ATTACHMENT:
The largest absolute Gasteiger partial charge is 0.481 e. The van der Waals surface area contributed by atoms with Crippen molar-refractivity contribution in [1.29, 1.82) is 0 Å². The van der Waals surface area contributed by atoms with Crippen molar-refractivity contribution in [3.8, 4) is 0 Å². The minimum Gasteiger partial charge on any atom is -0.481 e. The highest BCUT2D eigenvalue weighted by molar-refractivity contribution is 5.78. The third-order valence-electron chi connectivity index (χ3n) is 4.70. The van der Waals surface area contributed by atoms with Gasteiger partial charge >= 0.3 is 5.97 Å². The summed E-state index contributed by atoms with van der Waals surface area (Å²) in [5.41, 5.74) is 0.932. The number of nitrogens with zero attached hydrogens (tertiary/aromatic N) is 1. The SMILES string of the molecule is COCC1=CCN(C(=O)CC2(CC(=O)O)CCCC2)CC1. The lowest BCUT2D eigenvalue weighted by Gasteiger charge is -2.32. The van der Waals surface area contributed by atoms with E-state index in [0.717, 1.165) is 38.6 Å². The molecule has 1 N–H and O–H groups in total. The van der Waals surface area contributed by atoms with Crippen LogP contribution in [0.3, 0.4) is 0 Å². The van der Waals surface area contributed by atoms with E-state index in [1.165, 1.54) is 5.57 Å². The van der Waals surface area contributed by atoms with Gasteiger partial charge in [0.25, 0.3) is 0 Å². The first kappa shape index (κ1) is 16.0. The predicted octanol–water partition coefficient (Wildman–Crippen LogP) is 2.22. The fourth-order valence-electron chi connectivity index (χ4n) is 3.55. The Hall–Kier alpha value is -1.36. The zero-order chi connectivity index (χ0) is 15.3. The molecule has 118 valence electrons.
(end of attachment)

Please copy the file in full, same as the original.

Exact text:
The largest absolute Gasteiger partial charge is 0.481 e. The van der Waals surface area contributed by atoms with Crippen molar-refractivity contribution in [1.29, 1.82) is 0 Å². The van der Waals surface area contributed by atoms with Crippen molar-refractivity contribution in [3.8, 4) is 0 Å². The minimum Gasteiger partial charge on any atom is -0.481 e. The highest BCUT2D eigenvalue weighted by molar-refractivity contribution is 5.78. The third-order valence-electron chi connectivity index (χ3n) is 4.70. The van der Waals surface area contributed by atoms with Gasteiger partial charge >= 0.3 is 5.97 Å². The summed E-state index contributed by atoms with van der Waals surface area (Å²) in [5.41, 5.74) is 0.932. The number of nitrogens with zero attached hydrogens (tertiary/aromatic N) is 1. The SMILES string of the molecule is COCC1=CCN(C(=O)CC2(CC(=O)O)CCCC2)CC1. The lowest BCUT2D eigenvalue weighted by Gasteiger charge is -2.32. The van der Waals surface area contributed by atoms with E-state index in [0.717, 1.165) is 38.6 Å². The molecule has 1 N–H and O–H groups in total. The van der Waals surface area contributed by atoms with Crippen LogP contribution in [0.3, 0.4) is 0 Å². The van der Waals surface area contributed by atoms with E-state index in [1.165, 1.54) is 5.57 Å². The van der Waals surface area contributed by atoms with Gasteiger partial charge in [0.25, 0.3) is 0 Å². The first kappa shape index (κ1) is 16.0. The predicted octanol–water partition coefficient (Wildman–Crippen LogP) is 2.22. The fourth-order valence-electron chi connectivity index (χ4n) is 3.55. The Hall–Kier alpha value is -1.36. The zero-order chi connectivity index (χ0) is 15.3. The molecule has 118 valence electrons.